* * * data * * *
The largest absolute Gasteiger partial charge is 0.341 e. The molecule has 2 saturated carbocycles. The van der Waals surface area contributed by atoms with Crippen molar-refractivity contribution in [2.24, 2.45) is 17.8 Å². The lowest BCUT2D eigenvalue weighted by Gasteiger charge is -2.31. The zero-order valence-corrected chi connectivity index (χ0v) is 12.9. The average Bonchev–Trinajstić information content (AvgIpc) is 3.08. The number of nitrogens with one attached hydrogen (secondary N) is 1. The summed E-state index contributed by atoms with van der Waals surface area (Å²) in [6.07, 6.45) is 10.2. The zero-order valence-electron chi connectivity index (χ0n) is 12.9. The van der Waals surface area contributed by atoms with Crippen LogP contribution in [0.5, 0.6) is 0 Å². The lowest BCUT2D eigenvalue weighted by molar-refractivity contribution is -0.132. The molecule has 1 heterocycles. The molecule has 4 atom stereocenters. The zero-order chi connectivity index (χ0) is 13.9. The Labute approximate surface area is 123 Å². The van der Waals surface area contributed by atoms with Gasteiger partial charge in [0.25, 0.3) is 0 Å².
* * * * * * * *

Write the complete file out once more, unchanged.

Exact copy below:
The largest absolute Gasteiger partial charge is 0.341 e. The molecule has 2 saturated carbocycles. The van der Waals surface area contributed by atoms with Crippen molar-refractivity contribution in [2.24, 2.45) is 17.8 Å². The lowest BCUT2D eigenvalue weighted by Gasteiger charge is -2.31. The zero-order valence-corrected chi connectivity index (χ0v) is 12.9. The average Bonchev–Trinajstić information content (AvgIpc) is 3.08. The number of nitrogens with one attached hydrogen (secondary N) is 1. The summed E-state index contributed by atoms with van der Waals surface area (Å²) in [6.07, 6.45) is 10.2. The zero-order valence-electron chi connectivity index (χ0n) is 12.9. The van der Waals surface area contributed by atoms with Crippen LogP contribution in [0.5, 0.6) is 0 Å². The lowest BCUT2D eigenvalue weighted by molar-refractivity contribution is -0.132. The molecule has 1 heterocycles. The molecule has 4 atom stereocenters. The zero-order chi connectivity index (χ0) is 13.9. The Labute approximate surface area is 123 Å². The van der Waals surface area contributed by atoms with Gasteiger partial charge in [0.25, 0.3) is 0 Å².